With thanks to the Bluegrass Institute:
The Founders’ Cornerstones
In this modern age, when we commemorate the 229th birthday of these United States, we may recite the rightness of our Declaration of Independence from Great Britain:
“We hold these truths to be self-evident, that all men are created equal, that they are endowed by their Creator with certain unalienable Rights, that among these are Life, Liberty and the pursuit of Happiness. –That to secure these rights, Governments are instituted among Men, deriving their just powers from the consent of the governed, –That whenever any Form of Government becomes destructive of these ends, it is the Right of the People to alter or to abolish it, and to institute new Government, laying its foundation on such principles and organizing its powers in such form, as to them shall seem most likely to effect their Safety and Happiness.”
Less often, though, do we ponder how the Founders of our nation came to this understanding of legitimacy in government.
The magnificent document from which the above passage is taken defines the basis of our Republic, but whence arose the ideas that impelled the Founders to set our nation off on the path of separation from rule by the kings of England? These precepts are a distillation of the free English laws in which the American colonists were schooled before setting foot on this land, where the colonial Americans became steeped in the experience of life in conditions of freedom.
Thus, the cornerstones on which the Founders built our new country were religious liberty, sanctity of personal property, practical exercise of freedom in daily living, and necessity of self-government. These were laid deeply in the manners and principles by which the earliest American colonial settlers made their way in the New World, during the century before the Founders concluded that we must embark on a course of nationhood.
In the Declaration, our Founders criticized King George III, saying, “He has refused his Assent to Laws, the most wholesome and necessary for the public good.” Could this charge not as readily apply to U.S. judges striking down laws people believe to be just as essential today?
Our Founders continued criticizing the King, noting, “He has dissolved Representative Houses repeatedly, for opposing with manly firmness his invasions on the rights of the people.” Although more subtle and insidious, our courts today have “repeatedly dissolved” the actions of our “Representative Houses” in “opposing with manly firmness” the judiciary’s “invasions on the rights of the people.”
Hence, the colonists felt the profound injustice of the British king’s deviation from adherence to the laws underpinning his reign, which led to the break in 1776. As the Founders noted, “But when a long train of abuses and usurpations, pursuing invariably the same Object evinces a design to reduce them under absolute Despotism, it is their right, it is their duty, to throw off such Government, and to provide new Guards for their future security. Such has been the patient sufferance of these Colonies; and such is now the necessity which constrains them to alter their former Systems of Government. The history of the present King of Great Britain is a history of repeated injuries and usurpations, all having in direct object the establishment of an absolute Tyranny over these States.”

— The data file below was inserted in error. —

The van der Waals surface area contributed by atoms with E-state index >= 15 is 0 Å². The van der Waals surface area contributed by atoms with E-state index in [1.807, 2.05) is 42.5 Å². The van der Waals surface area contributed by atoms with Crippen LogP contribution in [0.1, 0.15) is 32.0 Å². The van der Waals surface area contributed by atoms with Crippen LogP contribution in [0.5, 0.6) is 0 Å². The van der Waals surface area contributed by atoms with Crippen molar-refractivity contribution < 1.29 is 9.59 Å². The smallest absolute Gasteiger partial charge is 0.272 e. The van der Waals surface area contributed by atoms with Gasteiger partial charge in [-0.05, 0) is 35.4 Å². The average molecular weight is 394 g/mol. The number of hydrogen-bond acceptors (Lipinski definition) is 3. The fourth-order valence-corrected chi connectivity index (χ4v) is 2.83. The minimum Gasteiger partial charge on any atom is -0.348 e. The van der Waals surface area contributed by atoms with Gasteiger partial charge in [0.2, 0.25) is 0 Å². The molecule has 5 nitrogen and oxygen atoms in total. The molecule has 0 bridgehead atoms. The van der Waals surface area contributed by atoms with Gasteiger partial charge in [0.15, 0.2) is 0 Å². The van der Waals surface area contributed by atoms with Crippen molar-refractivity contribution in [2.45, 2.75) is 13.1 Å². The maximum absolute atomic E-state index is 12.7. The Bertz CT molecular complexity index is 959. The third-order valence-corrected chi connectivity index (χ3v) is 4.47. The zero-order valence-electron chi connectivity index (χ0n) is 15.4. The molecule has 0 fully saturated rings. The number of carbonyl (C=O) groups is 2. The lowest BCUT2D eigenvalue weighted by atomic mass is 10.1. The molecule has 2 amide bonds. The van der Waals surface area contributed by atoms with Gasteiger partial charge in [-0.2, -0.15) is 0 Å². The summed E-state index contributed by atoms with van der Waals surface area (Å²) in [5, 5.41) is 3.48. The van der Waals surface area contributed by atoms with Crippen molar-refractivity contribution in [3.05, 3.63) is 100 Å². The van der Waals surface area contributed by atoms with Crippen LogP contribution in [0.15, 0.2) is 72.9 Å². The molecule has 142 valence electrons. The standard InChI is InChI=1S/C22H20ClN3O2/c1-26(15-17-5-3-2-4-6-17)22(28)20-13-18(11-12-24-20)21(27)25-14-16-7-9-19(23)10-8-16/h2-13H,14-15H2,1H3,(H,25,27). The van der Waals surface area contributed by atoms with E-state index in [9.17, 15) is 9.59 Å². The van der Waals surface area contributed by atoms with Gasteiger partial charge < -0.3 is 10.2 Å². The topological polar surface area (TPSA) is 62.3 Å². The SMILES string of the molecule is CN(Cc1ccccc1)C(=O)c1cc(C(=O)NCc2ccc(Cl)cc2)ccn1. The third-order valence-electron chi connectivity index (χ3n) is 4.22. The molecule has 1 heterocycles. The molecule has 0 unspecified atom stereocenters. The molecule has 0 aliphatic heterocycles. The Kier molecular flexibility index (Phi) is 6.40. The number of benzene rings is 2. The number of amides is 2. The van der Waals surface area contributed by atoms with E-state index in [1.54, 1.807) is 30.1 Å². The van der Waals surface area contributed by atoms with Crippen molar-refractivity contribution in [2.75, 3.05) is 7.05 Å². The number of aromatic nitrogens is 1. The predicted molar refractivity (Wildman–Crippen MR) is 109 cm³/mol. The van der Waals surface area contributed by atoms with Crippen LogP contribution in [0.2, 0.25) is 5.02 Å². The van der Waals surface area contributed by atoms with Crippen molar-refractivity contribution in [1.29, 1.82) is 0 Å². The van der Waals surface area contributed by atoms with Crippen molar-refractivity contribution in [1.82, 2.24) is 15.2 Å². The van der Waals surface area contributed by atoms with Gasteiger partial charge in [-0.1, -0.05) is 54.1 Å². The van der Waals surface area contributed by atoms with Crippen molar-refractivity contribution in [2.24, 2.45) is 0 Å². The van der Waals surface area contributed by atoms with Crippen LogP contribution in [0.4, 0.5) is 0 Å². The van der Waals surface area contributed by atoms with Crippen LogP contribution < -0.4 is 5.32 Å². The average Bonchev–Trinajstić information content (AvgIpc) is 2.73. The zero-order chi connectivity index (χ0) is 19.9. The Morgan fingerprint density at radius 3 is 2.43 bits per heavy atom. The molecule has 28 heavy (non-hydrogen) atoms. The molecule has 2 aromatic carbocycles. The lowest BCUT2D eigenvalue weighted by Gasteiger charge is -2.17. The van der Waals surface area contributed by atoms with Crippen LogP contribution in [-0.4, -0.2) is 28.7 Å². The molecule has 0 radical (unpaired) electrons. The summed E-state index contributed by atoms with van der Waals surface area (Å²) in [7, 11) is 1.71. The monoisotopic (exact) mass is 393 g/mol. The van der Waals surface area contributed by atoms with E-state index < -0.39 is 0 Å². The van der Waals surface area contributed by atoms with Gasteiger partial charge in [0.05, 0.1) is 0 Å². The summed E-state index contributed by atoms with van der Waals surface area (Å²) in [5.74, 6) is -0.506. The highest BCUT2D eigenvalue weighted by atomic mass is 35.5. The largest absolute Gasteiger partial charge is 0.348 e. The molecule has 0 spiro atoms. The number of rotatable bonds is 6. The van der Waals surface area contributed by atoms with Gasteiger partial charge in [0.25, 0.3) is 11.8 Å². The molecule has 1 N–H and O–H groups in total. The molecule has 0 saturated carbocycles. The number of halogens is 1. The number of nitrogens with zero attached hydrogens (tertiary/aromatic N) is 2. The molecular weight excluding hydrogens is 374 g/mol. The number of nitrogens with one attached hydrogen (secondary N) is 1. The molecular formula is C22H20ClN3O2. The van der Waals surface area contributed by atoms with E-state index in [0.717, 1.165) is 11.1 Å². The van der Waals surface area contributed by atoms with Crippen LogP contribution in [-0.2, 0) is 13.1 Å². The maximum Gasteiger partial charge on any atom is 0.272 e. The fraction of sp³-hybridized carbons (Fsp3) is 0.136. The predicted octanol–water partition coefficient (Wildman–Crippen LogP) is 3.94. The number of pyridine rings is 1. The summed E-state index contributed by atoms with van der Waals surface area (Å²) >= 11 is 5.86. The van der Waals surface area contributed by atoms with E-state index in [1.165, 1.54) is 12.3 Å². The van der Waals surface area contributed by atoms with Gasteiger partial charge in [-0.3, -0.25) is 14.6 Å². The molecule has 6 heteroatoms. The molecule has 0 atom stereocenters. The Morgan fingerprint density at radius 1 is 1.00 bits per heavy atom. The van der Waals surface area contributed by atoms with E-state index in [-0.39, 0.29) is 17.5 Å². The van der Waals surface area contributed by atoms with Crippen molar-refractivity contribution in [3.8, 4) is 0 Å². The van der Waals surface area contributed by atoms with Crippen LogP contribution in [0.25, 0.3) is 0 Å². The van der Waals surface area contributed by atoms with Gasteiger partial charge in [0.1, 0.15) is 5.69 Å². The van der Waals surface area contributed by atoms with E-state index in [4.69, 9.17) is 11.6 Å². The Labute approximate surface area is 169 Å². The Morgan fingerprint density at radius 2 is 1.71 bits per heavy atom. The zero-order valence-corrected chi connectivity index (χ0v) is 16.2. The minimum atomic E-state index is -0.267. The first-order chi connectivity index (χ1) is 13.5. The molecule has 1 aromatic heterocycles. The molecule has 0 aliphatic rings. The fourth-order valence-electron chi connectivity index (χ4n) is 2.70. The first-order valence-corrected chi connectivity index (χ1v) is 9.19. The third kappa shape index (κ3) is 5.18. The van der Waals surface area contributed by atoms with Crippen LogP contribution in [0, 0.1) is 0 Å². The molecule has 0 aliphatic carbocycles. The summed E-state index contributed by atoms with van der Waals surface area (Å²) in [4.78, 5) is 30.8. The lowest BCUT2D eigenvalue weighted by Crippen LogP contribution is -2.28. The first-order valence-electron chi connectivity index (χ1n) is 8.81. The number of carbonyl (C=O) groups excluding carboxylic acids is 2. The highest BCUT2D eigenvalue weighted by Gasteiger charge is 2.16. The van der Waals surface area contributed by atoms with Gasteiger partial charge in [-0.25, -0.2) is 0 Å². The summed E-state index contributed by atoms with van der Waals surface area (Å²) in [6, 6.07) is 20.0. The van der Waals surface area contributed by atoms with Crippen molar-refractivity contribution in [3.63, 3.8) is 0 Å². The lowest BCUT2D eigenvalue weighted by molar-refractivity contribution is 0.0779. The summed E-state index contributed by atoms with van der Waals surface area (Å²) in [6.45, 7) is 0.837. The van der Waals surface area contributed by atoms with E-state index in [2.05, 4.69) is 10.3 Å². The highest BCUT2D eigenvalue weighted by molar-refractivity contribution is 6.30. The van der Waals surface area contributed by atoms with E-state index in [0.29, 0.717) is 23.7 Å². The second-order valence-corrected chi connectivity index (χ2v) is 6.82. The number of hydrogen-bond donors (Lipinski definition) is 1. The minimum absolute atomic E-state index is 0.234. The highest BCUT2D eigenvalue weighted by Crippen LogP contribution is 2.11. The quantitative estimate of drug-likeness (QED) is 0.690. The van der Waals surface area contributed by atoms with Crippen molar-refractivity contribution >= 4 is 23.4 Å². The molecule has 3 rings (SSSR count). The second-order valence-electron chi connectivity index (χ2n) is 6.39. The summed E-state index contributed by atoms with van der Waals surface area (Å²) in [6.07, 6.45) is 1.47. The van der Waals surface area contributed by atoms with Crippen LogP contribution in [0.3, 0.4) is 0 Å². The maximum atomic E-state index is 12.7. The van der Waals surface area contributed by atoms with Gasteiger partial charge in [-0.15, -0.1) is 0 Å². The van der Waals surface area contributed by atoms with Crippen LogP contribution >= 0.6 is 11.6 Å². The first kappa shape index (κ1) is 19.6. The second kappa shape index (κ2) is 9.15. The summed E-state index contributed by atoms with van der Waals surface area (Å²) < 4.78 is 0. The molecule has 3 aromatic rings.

Reading these charges today, especially in light of the Supreme Court’s assault in recent weeks on the U.S. Constitution — the document that implements the Declaration’s principles in practical government — we should wonder, are we indeed the heirs of our Founding generation? Two indictments are suspiciously aligned with allegations we could, and perhaps should, lay against our U.S. courts.
Consider this charge: “He has erected a multitude of New Offices, and sent hither swarms of Officers to harass our people, and eat out their substance.” Could this not as easily describe the Supreme Court’s decision permitting governments to take the private property of one citizen and bestow it on another who is expected to pay more taxes?
Add this: “For taking away our Charters, abolishing our most valuable Laws, and altering fundamentally the Forms of our Governments….” This past week’s Supreme Court decisions in regard to Kentucky and Texas governments, acting under their state charters to acknowledge God and the Ten Commandments, could be argued to have abolished their “most valuable laws” and “fundamentally altered the forms of those governments.”
Are these parallels remarkable? Or does growing tyranny present the same face wherever it appears?
Founder John Adams made an eloquent case for both private property ownership and public religious observance:
“The moment the idea is admitted into society that property is not as sacred as the laws of God, and that there is not a force of law and public justice to protect it, anarchy and tyranny commence. If ‘Thou shalt not covet’ and ‘Thou shalt not steal’ were not commandments of Heaven, they must be made inviolable precepts in every society before it can be civilized or made free.”
We would do well this Independence Day 2005 to ponder them, and to pray that we ourselves will have the courage of purpose and strength of character to put back aright those cornerstones so carefully laid by our Founding Fathers.
– Reprinted in this abridged form courtesy of The Federalist Patriot, free by e-mail at http://FederalistPatriot.US
With thanks to the Bluegrass Institute: